# Linear/Sequential Search

# 15.1. Linear/Sequential Search#

Linear search is a very simple search algorithm. It is called linear search because it searches the list in a linear fashion, checking each element in sequence until the desired element is found or until all the elements have been searched and the desired element was not found.

We discuss the algorithm on arrays, but it applies to any data structure. For example, the algorithm can be used to search a linked list.

The algorithm for linear search is as follows:

Start at

`index = 0`

Check if

`list[index] ==`

desired element in variable`item`

If found, return

`index`

Otherwise, increment

`index`

by 1Repeat steps \(2\) – \(4\) until

`index`

is equal to the length of the list (or the element is found)

The algorithm is implemented in the following code snippet:

**Code**

```
1int sequentialSearch(int list[], int listLength, int item) {
2 for (int index = 0; index < listLength; index++) {
3 if (item == list[index]) {
4 return index;
5 }
6 }
7 return -1;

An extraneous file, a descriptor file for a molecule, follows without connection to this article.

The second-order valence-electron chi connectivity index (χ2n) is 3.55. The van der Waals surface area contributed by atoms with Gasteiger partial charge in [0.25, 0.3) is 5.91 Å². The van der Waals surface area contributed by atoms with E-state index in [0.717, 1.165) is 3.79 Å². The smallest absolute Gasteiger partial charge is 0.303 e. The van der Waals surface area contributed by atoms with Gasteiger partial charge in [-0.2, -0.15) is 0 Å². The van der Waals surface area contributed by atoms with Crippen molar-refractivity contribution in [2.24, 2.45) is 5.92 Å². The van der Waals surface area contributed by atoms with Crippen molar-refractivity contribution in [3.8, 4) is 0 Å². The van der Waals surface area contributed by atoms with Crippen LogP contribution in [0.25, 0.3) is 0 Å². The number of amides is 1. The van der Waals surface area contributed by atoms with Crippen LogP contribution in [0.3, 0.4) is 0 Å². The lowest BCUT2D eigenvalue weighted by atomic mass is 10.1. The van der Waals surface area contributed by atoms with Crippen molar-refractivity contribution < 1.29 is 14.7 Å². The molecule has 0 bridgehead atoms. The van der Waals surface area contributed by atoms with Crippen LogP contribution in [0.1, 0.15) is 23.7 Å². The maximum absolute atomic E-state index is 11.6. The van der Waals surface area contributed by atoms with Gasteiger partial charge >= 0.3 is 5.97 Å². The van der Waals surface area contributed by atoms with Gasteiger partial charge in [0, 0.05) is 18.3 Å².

8}
```

If `item`

is found, the algorithm returns the index of the element in the list in line \(4\). If `item`

is not found, the algorithm returns `-1`

in line \(7\).

In the following example, we look for the element 7 in the array. Download the following code `sequential-search.c`

if you want to play with it.

**Code**

#include <stdio.h>

int sequentialSearch(int list[], int listLength, int item) { for (int index = 0; index < listLength; index++) { if (item == list[index]) { return index; } } return -1; }

int main(void) { int list[] = {3, 5, 6, 7, 9}; printf("Found 7 at index %d.\n", sequentialSearch(list, 5, 7)); return 0; }

The minimum number of comparisons to find the desired element is 1, and the maximum number of comparisons is the length of the list. The average number of comparisons is \(\frac{n}{2}\), where \(n\) is the length of the list.

This would mean if I have 1000 elements in my list, the worst case scenario would be 1000 comparisons. If I have 10000 elements in my list, the worst case scenario would be 10000 comparisons. This is not very efficient. Is there a more efficient way to search for a desired element? Yes, there is. We will discuss this in the next section.

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